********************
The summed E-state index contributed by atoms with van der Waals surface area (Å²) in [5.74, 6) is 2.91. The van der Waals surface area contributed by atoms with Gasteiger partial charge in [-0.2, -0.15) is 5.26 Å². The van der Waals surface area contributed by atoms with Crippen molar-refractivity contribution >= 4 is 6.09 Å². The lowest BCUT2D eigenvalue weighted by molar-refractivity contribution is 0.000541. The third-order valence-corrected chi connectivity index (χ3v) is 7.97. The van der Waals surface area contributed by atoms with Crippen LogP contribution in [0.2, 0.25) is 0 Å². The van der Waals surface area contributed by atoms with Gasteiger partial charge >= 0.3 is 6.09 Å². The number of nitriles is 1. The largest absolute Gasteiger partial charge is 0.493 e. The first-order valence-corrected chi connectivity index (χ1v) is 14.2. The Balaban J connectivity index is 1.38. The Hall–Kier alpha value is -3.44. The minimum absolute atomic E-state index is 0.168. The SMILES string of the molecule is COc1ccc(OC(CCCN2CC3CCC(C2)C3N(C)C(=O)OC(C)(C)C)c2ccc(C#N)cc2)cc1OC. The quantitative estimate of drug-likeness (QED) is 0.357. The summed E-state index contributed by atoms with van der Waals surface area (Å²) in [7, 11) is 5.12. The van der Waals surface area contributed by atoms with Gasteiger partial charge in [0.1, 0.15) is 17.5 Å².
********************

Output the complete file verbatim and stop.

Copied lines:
The summed E-state index contributed by atoms with van der Waals surface area (Å²) in [5.74, 6) is 2.91. The van der Waals surface area contributed by atoms with Gasteiger partial charge in [-0.2, -0.15) is 5.26 Å². The van der Waals surface area contributed by atoms with Crippen molar-refractivity contribution >= 4 is 6.09 Å². The lowest BCUT2D eigenvalue weighted by molar-refractivity contribution is 0.000541. The third-order valence-corrected chi connectivity index (χ3v) is 7.97. The van der Waals surface area contributed by atoms with Crippen LogP contribution in [0.2, 0.25) is 0 Å². The van der Waals surface area contributed by atoms with Gasteiger partial charge >= 0.3 is 6.09 Å². The number of nitriles is 1. The largest absolute Gasteiger partial charge is 0.493 e. The first-order valence-corrected chi connectivity index (χ1v) is 14.2. The Balaban J connectivity index is 1.38. The Hall–Kier alpha value is -3.44. The minimum absolute atomic E-state index is 0.168. The SMILES string of the molecule is COc1ccc(OC(CCCN2CC3CCC(C2)C3N(C)C(=O)OC(C)(C)C)c2ccc(C#N)cc2)cc1OC. The quantitative estimate of drug-likeness (QED) is 0.357. The summed E-state index contributed by atoms with van der Waals surface area (Å²) in [7, 11) is 5.12. The van der Waals surface area contributed by atoms with Gasteiger partial charge in [0.1, 0.15) is 17.5 Å².